This calendar of saints is drawn from several denominations, sects, and traditions. Although it will no longer be updated daily, the index on the right will guide visitors to a saint celebrated on any day they choose. Additional saints will be added as they present themselves to Major.

Tuesday, October 23, 2012

October 23 -- Feast of Saint Ignatius of Constantinople

Saint Ignatius
We've already seen how hard the iconoclastic era was on the faithful on both sides of the controversy.  People lost their jobs, and even their lives, because they fell out with folks who called themselves orthodox.  And since both sides claimed that label, it was ugly all around. 

Ignatius, the son of the Byzantine Emperor Michael I Rangabe, had it rough even before he got mixed up in the icon-troversy (hah! I crack myself up).  When dad was overthrown, Leo the Armenian ordered Ignatius to be castrated and tonsured into a monastery.  There's a little archipelago off Constantinople (Istanbul) called Princes' Islands to which the family members of overthrown emperors were exiled.  Ignatius wound up founding three different monasteries there during his exile.

Ignatius landed the top church job (Patriarch of Constantinople) when his faction regained the palace.  His mom took a hand in affairs, helping to get his nephew Michael III on the throne.  Iggy took a hard line it came to the iconoclasts, opposing the reinstatement of an archbishop who had taken a soft line on the iconoclasts.  That archbishop appealed to the Pope, leading to the question What authority does the Pope have to judge the Church in the East?  It was a fair question, but it kicked off a schism that has not been healed to this day.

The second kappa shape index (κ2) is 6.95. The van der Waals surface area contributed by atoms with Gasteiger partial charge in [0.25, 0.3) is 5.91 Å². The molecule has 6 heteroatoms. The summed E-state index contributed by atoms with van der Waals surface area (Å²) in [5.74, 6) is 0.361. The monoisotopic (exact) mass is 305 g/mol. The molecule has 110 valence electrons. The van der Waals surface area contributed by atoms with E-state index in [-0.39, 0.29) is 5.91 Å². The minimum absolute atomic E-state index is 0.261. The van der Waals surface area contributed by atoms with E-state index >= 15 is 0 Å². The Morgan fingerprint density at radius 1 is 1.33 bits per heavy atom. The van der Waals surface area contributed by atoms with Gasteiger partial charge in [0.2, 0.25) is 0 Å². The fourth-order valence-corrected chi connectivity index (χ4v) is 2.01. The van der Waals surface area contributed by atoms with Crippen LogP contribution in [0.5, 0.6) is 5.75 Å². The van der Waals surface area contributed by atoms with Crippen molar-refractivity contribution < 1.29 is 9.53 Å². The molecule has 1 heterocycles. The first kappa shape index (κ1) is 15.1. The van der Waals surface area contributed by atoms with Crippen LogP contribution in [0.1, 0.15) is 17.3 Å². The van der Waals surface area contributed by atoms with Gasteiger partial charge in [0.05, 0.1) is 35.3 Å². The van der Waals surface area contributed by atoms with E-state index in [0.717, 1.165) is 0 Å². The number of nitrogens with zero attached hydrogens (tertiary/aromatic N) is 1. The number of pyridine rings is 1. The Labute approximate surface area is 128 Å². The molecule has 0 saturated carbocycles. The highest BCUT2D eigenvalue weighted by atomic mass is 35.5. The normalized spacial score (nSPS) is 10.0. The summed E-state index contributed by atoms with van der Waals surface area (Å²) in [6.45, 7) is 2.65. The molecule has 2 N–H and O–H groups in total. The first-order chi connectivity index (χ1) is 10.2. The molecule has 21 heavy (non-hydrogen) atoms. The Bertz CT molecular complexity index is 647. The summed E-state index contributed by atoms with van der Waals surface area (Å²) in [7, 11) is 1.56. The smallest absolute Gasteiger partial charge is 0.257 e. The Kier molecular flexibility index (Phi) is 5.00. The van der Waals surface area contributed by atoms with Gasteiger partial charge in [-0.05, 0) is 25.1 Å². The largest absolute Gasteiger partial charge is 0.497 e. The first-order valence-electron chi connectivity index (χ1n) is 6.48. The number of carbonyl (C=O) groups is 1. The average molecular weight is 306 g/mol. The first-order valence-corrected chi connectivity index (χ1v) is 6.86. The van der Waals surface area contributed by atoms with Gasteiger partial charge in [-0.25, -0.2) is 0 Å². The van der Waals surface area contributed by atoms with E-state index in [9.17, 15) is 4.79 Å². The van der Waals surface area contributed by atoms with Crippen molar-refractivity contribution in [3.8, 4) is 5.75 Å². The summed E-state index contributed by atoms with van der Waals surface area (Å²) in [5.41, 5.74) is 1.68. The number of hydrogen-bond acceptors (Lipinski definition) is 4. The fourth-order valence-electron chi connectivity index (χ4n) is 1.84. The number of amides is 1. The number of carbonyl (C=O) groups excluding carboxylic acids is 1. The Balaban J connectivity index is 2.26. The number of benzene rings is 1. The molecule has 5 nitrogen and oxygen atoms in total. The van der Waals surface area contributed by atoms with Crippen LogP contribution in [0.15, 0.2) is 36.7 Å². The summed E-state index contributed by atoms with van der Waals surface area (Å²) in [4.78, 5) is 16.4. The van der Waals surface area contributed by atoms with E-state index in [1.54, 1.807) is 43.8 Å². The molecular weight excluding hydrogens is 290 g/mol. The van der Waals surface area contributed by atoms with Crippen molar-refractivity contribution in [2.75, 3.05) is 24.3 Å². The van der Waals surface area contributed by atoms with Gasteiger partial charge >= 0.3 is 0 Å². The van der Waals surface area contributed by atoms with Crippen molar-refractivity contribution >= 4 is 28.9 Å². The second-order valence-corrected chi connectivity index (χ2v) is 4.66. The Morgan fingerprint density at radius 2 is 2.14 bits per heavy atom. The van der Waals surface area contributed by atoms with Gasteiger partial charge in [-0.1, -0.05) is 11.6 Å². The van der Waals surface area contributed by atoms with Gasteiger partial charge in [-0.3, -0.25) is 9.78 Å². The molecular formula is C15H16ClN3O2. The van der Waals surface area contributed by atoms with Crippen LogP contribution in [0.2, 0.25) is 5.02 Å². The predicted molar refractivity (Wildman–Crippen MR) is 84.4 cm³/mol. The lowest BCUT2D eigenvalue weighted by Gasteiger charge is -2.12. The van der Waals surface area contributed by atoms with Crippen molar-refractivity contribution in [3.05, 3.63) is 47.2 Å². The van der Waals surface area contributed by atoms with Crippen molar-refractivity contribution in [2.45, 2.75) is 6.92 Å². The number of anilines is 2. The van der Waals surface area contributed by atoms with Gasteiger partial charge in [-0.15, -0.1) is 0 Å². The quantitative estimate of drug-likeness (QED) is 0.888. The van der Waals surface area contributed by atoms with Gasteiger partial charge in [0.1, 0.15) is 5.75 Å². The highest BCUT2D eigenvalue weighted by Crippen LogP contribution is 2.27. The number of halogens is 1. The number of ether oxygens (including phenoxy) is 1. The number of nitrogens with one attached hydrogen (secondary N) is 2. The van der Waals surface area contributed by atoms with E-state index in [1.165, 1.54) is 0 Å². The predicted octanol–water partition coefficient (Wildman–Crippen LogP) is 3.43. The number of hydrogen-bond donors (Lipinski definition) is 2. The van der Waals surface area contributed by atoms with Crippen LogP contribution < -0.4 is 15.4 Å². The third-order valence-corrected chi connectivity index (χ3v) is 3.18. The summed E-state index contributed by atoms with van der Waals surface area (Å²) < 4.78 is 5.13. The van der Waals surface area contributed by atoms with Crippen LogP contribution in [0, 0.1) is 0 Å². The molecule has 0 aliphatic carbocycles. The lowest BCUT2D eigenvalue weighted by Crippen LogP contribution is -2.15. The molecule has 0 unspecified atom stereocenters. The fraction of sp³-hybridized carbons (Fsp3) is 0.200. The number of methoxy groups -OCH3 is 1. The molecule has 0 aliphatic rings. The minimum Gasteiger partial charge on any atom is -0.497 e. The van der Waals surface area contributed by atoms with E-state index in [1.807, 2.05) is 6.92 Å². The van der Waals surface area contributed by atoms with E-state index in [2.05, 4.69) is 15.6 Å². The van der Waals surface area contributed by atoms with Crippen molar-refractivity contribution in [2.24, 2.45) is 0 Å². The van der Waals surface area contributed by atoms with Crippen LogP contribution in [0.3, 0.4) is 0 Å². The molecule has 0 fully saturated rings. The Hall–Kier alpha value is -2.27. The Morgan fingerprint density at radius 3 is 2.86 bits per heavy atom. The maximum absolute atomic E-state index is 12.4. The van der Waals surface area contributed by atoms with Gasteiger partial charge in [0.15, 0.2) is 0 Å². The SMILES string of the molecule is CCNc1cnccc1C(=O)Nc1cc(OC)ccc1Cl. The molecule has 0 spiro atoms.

The Empress Theodora's brother Bardas moved close to the throne by arranging a murder or two.  That's not so unusual for a Roman imperial family, but it's worth mentioning because reversed Ignatius' fortunes again.  Bardas did something to earn the disapprobation of the Patriarch.  Later sources said that it was sleeping with one of his daughters-in-law.  Others seem to think that Bardas wanted to force his sister into a convent and Ignatius refused to help.  Either way, Bardas deposed Ignatius and replaced him with a layman named Photios. 

Bardas gets pink slip the Byzantine way. 
In response, Ignatius appealed to the Pope, again raising the question, What authority does the Pope have to judge the Church in the East?  Much like the Supreme Court of the United States, everyone condemned them until he could benefit from a ruling; then the Court (and Pope) are wise and just.  Of course, at the end of the day, the Pope did not have enough divisions to hold onto Italy, let alone influence the politics in Constantinople.

Seven times down, eight times up.
Ignatius did get his job back when Basil the Macedonian usurped the throne.  Photios was briefly banished, but he wasn't a bad guy and was soon recalled to tutor the imperial children.  Ignatius repudiated the Pope's authority in the East, which seems a little duplicitous but is probably a whole lot more complicated and comprehensible when studied closely.  After Ignatius died, Photios got the job and advocated making Iggy a saint.

Yamamoto Tsunetomo, called Jocho, dictated a book that's come to be called Hagakure (Hidden Leaves).    He offered a thought that might apply to Saint Ignatius' career, and Photios' also:

If one has not been a ronin at least seven times he will not be a true retainer. Seven times down, eight times up. One should understand that it is something like being a self-righting doll.

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